Obviously for very young children there are issues about how much sugar and salt they should be consuming. As adults many of us consume too much of both, but small children should be limited even further, and at one time I could quote you the recommended maximum salt intake for all ages under five. So, it's good practice to have dishes that contain less of both, than their adult versions (hence the bland-ness). Ironically, in a bid to be more accessible, many kids' menus are packed out with convenience foods that are actually higher in salt and sugar than their freshly prepared equivalents. We've always been happy to supply crudites or plain cooked vegetables on request, though don't expect us to have cucumbers in January (unless they're reduced for quick sale.)
On the whole, the main requirement for a kid's meal is that it's smaller than an adult's, and that should deal with the salt and sugar to an extent. But what is the purpose of it? For the family it should be a dish that enables the child to join in fully with the occasion. Children can quickly develop controlling habits that gain them extra attention and special treatment. If a kid's meal is comparable to an adult's meal in style and substance, they don't have special meals and special treats, they can participate equally without fuss... Even if it can come with a considerable amount of mess! The more kids get used to exceptional, special, free gifts, etc. the more that expect it, and the more struggle you have when trying to feed them every day meals. Yes, a Happy Meal, or a jungle-themed lunchbox can be a treat, but it should be only a treat, because inevitably there comes a time when you have to tell them that they're too old for the kids' meal and they're faced with something unfamiliar and have to learn new eating habits.
In my opinion, the purpose of the kid's menu is to introduce the child to the restaurant's style of food, whether English or Indian, Vegan or Vegetarian, fish or fowl. If you haven't got pizza on the adult menu, why is it on the kids' menu? Conversely, if your menu has spicy dishes, don't be afraid of offering spice for kids! Children often love spice, even hot chilli can be fun to eat! However you do it, whether dialled-down versions of the adult menu, small versions of the grown-up dishes, or bits of dishes combined in less-challenging versions, I would like a kid's menu to relate to the main menu. Kids might not get on with the most challenging flavours and spices (they start out with an appetite for sweeter dishes, sour and umami tastes will come later.) There is no reason however that the entire menu should be without challenge or flavours that adults enjoy. I think that kids food should introduce them to sensible eating habits; Serving only un-challenging dishes will simply lead to bad eating habits in adulthood. The intention is that the child will get used to the experience of eating-out and sharing with friends and family in a relaxed, natural way, and will be a customer themselves of course in the future! Part of that is not just the food, and the menu, but the behaviour and the attitude. If your kids only experience eating out at fast fooderies and takeaways, they don't learn to enjoy the experience of eating out and interacting politely with others. My children enjoyed a Happy Meal like any of their friends, but we would also a enjoy a trip to a 'knife and fork' restaurant when we would take longer over our food and be on best behaviour! (Little did they know, that 'knife and fork' might be a fairly loose demarcation of what could have actually been quite a downmarket seaside restaurant! Perhaps we should have set the standard at 'tablecloth' restaurants, but that would have ruled River Green out!)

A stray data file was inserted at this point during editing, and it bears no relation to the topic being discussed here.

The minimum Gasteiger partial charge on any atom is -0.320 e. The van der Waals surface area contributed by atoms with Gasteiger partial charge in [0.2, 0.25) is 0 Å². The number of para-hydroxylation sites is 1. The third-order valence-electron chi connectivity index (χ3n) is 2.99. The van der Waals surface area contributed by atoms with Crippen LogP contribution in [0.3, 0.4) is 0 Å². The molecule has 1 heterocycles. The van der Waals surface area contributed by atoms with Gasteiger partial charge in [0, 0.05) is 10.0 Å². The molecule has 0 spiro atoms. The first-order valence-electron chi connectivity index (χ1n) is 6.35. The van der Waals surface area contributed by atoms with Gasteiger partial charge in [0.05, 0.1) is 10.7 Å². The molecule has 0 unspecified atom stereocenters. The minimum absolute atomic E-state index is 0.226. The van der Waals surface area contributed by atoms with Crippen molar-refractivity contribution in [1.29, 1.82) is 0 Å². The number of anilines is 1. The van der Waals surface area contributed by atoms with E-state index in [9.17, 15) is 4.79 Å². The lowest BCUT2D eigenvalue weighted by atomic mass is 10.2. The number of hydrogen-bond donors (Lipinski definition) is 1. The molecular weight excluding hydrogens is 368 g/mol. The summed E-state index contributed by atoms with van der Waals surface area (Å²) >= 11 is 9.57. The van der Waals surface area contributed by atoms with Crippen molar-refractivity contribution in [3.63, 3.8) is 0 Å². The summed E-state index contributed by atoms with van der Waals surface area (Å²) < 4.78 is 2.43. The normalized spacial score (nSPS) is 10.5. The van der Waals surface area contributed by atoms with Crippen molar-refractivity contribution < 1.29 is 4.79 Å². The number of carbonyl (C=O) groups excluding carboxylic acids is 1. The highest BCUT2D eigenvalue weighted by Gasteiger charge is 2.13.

All that of course is to say: "Sorry about the Mac 'n' Cheeze, but it just doesn't belong." We're still going with a Kids' Menu, but we're making sure it relates seamlessly with the adult one, so the transition between the two will be smoother.